Closer Look

Family Bibles leave a lasting legacy

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Robert Shook

Many settlers to the Western North Carolina left their native lands to escape religious persecution. Many were of English, German, Scottish, and Irish descent. 

The beautiful, fertile land with its many natural resources provided them an opportunity for settlers to better themselves and have a new start, without the heavy hand of a government or a church controlling them. And, many were people of great faith. Each family typically brought along one of their most prized possessions, the family Bible. Their Bibles, in fact, were not only a source of comfort and strength, but a means of preserving family records. Bibles were packed and protected for their long journeys into the Appalachian Mountains. 

FAMILY BIBLES have been treasure troves of family histories containing records of births, deaths, marriages, land purchases, and more.

Macon County Historical Museum has been entrusted to the care and preservation of some of these family heirlooms. Most are stored in archival boxes in climate-controlled rooms. Currently, we have: the Thomas Shepherd Bible, circa 1795, and the Jacob Fouts Sr. Bible, which is printed in German.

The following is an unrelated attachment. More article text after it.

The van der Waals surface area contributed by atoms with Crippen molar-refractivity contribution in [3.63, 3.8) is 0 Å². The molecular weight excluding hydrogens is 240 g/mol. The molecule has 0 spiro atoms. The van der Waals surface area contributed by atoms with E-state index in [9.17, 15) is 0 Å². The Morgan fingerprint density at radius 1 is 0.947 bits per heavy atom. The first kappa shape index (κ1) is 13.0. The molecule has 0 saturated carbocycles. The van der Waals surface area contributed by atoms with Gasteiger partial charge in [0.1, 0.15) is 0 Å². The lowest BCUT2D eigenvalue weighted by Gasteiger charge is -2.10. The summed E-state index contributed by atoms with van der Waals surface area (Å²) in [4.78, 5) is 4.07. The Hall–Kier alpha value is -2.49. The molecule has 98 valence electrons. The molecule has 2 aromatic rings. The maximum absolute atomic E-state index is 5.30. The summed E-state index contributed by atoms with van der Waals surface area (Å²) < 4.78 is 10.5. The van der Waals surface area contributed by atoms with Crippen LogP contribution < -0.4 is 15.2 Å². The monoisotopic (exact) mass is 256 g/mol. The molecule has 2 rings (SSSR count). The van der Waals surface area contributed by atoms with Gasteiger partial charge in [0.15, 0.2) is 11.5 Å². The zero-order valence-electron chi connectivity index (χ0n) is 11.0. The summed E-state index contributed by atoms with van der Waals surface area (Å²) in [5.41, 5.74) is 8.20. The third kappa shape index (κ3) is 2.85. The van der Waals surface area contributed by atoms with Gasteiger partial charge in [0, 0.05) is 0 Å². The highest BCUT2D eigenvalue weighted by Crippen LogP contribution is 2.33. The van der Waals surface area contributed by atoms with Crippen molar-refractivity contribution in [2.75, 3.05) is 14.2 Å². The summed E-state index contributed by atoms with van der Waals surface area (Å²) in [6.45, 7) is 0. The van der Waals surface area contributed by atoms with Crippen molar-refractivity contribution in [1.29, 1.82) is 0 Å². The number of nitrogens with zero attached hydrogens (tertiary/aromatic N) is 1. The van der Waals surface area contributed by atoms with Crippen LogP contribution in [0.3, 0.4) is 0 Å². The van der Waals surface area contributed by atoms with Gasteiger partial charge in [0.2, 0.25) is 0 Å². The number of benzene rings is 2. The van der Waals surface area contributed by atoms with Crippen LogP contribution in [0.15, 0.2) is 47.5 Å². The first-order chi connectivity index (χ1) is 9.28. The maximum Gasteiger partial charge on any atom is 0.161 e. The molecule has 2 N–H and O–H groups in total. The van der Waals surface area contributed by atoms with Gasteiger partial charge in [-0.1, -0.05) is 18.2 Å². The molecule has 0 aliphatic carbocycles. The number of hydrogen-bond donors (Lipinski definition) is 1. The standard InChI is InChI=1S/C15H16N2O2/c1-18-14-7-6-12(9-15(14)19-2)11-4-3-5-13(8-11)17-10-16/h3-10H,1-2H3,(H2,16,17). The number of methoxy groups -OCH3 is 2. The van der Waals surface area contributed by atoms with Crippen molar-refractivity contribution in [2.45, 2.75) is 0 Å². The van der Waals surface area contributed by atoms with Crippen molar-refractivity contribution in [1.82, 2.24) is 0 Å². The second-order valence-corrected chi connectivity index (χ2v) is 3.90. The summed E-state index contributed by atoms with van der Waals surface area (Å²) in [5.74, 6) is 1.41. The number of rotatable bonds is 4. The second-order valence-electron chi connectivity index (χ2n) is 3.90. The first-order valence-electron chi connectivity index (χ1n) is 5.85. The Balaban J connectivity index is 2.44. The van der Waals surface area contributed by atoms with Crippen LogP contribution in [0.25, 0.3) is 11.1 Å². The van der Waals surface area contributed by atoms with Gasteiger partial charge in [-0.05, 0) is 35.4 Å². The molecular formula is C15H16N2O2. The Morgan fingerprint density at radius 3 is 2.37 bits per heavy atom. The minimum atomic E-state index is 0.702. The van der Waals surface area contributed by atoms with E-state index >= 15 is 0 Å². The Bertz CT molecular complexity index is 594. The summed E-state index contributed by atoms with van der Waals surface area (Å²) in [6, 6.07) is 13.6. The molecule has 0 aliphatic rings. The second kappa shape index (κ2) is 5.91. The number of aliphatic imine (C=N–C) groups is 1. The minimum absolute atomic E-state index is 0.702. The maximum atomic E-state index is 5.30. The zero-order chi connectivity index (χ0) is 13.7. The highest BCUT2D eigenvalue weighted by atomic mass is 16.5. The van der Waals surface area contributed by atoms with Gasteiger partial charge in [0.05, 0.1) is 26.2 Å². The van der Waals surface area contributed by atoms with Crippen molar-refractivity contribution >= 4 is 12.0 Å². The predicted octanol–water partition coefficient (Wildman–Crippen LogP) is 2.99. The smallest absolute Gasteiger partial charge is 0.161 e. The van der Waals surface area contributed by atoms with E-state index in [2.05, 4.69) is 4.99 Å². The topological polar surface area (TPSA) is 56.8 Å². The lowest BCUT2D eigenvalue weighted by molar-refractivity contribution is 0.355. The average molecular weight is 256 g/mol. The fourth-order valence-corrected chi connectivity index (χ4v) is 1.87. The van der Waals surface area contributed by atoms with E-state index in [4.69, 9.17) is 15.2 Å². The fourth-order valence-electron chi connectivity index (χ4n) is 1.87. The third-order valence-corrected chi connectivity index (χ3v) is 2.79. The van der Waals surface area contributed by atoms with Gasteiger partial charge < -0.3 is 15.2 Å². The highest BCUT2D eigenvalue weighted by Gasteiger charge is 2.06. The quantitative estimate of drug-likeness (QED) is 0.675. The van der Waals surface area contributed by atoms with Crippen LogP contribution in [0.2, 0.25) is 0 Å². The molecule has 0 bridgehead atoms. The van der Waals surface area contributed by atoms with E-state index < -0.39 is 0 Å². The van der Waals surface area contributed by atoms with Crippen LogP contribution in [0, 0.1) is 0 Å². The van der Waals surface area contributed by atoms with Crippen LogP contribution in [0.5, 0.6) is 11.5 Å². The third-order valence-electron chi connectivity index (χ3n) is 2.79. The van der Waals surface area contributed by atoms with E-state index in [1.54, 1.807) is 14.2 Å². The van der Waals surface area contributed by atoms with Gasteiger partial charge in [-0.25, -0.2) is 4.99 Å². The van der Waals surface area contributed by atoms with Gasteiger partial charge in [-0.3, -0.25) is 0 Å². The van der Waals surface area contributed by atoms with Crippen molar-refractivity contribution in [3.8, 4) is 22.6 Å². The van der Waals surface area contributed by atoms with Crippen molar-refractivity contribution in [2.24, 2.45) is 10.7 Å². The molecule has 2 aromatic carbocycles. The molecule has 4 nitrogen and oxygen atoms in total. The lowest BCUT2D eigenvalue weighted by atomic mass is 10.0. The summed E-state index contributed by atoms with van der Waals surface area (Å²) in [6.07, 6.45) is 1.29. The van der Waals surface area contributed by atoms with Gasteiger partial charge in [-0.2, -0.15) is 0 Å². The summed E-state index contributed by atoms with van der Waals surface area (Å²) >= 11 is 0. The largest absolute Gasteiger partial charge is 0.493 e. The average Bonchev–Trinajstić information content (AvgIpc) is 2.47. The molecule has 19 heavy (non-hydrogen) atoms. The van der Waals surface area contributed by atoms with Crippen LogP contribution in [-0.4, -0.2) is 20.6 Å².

The Fouts family arrived in Macon County around 1835, from Ashe County, N.C. They settled in Iotla Valley (where some descendants still reside). 

We also have the James Eli Roper Bible, dated 1817. The Roper family came to Macon County from Burke County, N.C., in 1840. In addition, we have the Gillespie Bible, also printed in German. 

Often, and still, families’ important dates are documented in their Bibles: births, deaths, marriages, land purchases, and more. They serve as the family’s official historical record. 

THE MACON County Historical Museum is in possession of several family Bibles, including the Jacob Fouts Sr. Bible, which is printed in German.

Each of these family Bibles leaves a legacy for generations to come. They inspired me to pen this poem in honor of the families they represent: 

The Legend

They span of time had left its mark on the old man’s face,

From years of working in the sun and wind, but at 90 it’s no disgrace.

He never traveled far from his old mountain home,

His dear wife passed last summer, and the children are all grown.

He didn’t go to college or run for President;

He lived and worked on a small farm, to him that was heaven sent.

The house that he lived in was simple, made from logs,

The only company he had these days, were two old yellow dogs.

I stopped by to see my Grandpa, to visit an hour or two,

He talked of God and Grandma, just like I knew he would do.

Grandpa was sharp for a man his age, for his knowledge and wisdom I was so amazed.

I turned to him and asked, Pa, what is your greatest accomplishment?”

He pointed to an old worn-out Bible on the shelf, and I knew what he meant.

He said, “Son, some leave behind money, others lands and homes for looks,

But for me, I want to leave behind the legend of that book.”

ROBERT SHOOK is curator of the Macon County Historical Museum
Robert Shook, a native of Macon County, is the curator and director of the Macon County Historical Museum on Main Street in Franklin. He is also a poet.